Discrepancy in GPS co-ordinates between Esri LocationDisplay GPS co-ordinates and System.Device.Location.GeoCoordinateWatcher

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02-13-2024 06:36 AM
DaveMorrow
New Contributor II

 

What reason would there be a discrepancy in location between Esri maps using default Windows Location Services, getting a GPS signal (i.e. not a default wi-fi location) and Windows Location Services getting a location using Powershell?

Our application in UWP uses the below code to enable GPS location in Esri using Windows Location Services (default).

 

C# code below

 

Map.LocationDisplay.IsEnabled = true;

Map.LocationDisplay.DataSource.LocationChanged += (sender, eventArgs) => OnDeviceLocationChanged(sender, eventArgs);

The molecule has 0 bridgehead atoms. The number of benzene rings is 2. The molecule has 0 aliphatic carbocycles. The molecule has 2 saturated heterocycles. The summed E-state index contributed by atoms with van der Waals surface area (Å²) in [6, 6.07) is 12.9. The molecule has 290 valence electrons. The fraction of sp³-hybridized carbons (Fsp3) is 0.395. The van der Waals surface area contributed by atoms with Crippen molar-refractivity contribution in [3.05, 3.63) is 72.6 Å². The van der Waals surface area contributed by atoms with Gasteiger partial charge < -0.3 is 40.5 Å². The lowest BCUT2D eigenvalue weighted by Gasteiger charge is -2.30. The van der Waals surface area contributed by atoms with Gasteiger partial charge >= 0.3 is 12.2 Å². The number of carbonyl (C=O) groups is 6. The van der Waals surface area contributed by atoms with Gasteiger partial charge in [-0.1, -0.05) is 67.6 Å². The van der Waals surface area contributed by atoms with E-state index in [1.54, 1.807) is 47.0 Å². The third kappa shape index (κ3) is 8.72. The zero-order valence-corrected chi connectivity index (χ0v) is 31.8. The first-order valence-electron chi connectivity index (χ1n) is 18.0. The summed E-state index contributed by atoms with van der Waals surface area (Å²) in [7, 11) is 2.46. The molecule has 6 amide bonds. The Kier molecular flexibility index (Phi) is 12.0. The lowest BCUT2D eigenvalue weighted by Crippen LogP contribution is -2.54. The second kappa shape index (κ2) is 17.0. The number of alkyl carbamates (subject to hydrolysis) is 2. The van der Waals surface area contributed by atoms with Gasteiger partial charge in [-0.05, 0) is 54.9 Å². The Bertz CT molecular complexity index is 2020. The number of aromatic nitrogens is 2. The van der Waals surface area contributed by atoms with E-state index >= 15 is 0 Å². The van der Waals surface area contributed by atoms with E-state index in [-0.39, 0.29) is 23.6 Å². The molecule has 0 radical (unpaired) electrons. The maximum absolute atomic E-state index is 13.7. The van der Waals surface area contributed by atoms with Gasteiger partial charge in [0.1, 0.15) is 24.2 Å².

private void OnDeviceLocationChanged(object sender, Location e)

{

_ = Dispatcher.RunAsync(CoreDispatcherPriority.Normal, () =>

{

logger.Info($"Current Device Location:

Easting = { position.Easting}

Northing = { position.Northing}");

});

}

 

The log entry generated using Esri data is below.

Device Location: Easting = 631010.XXXXXXXXX Northing = 143140.XXXXXXXXX

 

Using a converter (https://gridreferencefinder.com/) to convert to Lat and Long, result is Lat

51.14 , long 1.30

 

Using System.Device.Location.GeoCoordinateWatcher using the powershell script below to capture GPS coordinates at the same time returns Lat 51.25, Long 0.514)

 

Powershell code below

 

Add-Type -AssemblyName System.Device

$GeoWatcher = New-Object System.Device.Location.GeoCoordinateWatcher

$GeoWatcher.Start()

 

while (($GeoWatcher.Status -ne 'Ready') -and ($GeoWatcher.Permission -ne 'Denied')) {

    Start-Sleep -Milliseconds 100 #Wait for discovery.

 

$GeoWatcher.Position.Location | Select Latitude,Longitude

 

See: https://learn.microsoft.com/en-us/dotnet/api/system.device.location.geocoordinatewatcher?view=netfra...

 

DaveMorrow_0-1707835596549.png